While the characters in the Ender’s saga attempt a “live and let live” philosophy toward alien races, viruses, and other humans, Orson Scott Card agitated to prevent his fellow human beings from having equal rights and equal dignity. To his credit, he’s willing to “let the case rest” now that the Supreme Court has ruled that forbidding same-sex marriage is unconstitutional (even though, in the past, he’s called to “overthrow” any government that would let such a thing happen.) But how much of this is him “taking it like a man,” and how much of it is his fear over how his homophobia might affect his pocketbook? He’s pleaded for “tolerance” of his views from those on the other side, just as he’s decided to “tolerate” them by no longer fighting against same sex marriage.
Let’s return to Ender’s Game. Although I love the story’s message, there remains a bit that rubs me the wrong way. And that is how quickly, how easily, Ender is forgiven for wiping out an entire sentient species by that very species. While human beings commit genocide to retaliate for millions who died in a past war, the Formic Queen forgives genocide and allies herself with the one who committed it as soon as she understands the depth of his remorse. Now, it seems that Orson Scott Card wants a similarly quick “forgiveness turnaround” from the GLTBQ community. But there’s one important difference: Orson Scott Card has expressed no remorse for the spiritual violence his activism has committed on millions of GLTBQ people and those who love them; instead, he’s simply decided to “let it go.” This is not enough. We have been “tolerating” homophobes forever — when was the last time you heard of gay people committing “hate crimes” against the people who spread hatred toward them? Despite fear rhetoric to the contrary, GLTBQ people have never tried to take away the rights of homophobic people — they just don’t want their homophobia imposed on secular institutions. That is tolerance, and those of us who support GLTBQ rights have been doling it for years. Orson Scott Card can have my “tolerance,” but he cannot have my respect, my admiration, or my money.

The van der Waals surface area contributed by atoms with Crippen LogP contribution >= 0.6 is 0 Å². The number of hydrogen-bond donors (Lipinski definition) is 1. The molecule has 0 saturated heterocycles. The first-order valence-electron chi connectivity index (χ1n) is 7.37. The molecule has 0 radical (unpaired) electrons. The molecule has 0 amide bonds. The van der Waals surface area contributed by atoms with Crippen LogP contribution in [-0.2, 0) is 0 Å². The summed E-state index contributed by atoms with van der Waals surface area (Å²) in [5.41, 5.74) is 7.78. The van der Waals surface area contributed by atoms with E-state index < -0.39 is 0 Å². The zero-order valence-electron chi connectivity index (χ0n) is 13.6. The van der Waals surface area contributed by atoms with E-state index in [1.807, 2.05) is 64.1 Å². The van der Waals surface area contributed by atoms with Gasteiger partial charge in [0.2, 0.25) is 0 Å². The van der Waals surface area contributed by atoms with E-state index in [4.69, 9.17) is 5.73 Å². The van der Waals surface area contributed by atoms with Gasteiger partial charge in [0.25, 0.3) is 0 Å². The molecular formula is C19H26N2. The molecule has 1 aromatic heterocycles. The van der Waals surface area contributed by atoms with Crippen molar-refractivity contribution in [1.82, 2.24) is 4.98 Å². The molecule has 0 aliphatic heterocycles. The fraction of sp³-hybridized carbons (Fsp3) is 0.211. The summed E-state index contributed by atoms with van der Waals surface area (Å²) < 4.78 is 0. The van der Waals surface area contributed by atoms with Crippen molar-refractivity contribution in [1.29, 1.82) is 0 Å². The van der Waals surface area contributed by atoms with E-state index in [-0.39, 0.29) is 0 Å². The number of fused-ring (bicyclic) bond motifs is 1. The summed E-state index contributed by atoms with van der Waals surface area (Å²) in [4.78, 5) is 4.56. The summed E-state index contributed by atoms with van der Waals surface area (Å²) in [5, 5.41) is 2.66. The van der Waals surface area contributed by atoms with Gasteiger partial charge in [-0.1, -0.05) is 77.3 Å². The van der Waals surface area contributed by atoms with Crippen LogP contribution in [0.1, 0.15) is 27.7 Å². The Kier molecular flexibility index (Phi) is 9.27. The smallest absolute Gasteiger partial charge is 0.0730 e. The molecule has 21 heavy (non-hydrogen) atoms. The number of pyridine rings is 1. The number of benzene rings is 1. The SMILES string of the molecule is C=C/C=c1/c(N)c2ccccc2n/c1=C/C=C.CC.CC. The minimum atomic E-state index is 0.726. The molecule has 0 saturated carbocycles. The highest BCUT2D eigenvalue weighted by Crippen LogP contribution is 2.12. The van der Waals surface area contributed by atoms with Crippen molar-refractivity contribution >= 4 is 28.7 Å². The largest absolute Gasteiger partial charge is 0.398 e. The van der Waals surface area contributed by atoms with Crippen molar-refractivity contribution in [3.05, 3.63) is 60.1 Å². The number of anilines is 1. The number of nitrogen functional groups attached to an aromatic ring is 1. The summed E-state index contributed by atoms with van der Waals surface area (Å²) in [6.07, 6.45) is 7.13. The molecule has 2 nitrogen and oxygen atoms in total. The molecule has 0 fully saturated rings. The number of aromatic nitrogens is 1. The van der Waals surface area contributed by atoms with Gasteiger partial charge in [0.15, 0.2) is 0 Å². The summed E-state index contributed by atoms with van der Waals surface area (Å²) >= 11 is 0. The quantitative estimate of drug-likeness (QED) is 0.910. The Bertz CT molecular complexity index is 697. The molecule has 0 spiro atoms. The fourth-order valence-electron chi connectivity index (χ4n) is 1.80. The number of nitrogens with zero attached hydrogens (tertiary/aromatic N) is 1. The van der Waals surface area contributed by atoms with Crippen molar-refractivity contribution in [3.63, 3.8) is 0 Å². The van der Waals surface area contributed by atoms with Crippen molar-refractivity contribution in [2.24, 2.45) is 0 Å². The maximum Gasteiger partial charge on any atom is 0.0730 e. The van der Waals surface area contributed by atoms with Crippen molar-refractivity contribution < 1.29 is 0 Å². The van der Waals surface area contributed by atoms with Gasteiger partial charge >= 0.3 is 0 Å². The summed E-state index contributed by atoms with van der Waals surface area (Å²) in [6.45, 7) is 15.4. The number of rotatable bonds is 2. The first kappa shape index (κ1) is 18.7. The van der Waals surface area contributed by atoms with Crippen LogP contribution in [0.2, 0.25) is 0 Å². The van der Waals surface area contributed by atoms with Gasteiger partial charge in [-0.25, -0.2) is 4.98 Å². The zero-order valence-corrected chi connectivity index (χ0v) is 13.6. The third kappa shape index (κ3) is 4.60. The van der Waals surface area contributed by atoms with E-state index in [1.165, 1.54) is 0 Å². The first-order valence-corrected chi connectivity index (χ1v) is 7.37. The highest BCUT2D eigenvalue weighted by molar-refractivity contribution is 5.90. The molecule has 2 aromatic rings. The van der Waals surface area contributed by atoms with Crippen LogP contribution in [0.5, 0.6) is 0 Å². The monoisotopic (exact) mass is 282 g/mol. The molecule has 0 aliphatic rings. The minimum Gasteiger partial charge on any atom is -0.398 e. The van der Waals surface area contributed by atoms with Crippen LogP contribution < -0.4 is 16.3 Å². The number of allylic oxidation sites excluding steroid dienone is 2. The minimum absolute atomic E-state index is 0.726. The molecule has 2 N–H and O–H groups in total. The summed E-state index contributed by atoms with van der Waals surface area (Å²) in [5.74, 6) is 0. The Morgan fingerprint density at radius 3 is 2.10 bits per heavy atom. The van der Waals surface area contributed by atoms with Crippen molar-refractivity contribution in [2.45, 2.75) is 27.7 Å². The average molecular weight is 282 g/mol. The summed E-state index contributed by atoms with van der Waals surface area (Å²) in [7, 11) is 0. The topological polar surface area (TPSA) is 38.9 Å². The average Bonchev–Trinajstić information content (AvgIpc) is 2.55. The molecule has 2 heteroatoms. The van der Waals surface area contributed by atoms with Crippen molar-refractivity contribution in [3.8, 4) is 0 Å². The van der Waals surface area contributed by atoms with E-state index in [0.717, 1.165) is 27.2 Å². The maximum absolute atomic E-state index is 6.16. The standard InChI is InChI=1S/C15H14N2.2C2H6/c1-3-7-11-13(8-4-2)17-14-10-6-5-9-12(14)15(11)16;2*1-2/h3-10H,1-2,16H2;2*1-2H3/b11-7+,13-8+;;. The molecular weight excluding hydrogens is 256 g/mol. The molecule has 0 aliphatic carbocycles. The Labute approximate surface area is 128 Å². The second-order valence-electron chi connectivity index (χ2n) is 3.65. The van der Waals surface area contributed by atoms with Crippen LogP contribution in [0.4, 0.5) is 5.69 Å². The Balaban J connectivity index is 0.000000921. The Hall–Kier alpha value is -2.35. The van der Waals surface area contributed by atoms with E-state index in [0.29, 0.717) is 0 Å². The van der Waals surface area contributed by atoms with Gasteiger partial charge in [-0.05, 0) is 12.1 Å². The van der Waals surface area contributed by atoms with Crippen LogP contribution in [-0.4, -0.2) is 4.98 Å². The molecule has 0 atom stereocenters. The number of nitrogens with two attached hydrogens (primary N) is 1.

In Orson Scott Card’s crusade against homosexuality, he has committed a grave evil, just as Ender Wiggin has. The difference is that Ender immediately feels acute remorse, whereas Orson Scott Card seems to feel a smidgen of embarrassment. Asking for tolerance is not enough. To truly redeem himself, he must ask for forgiveness.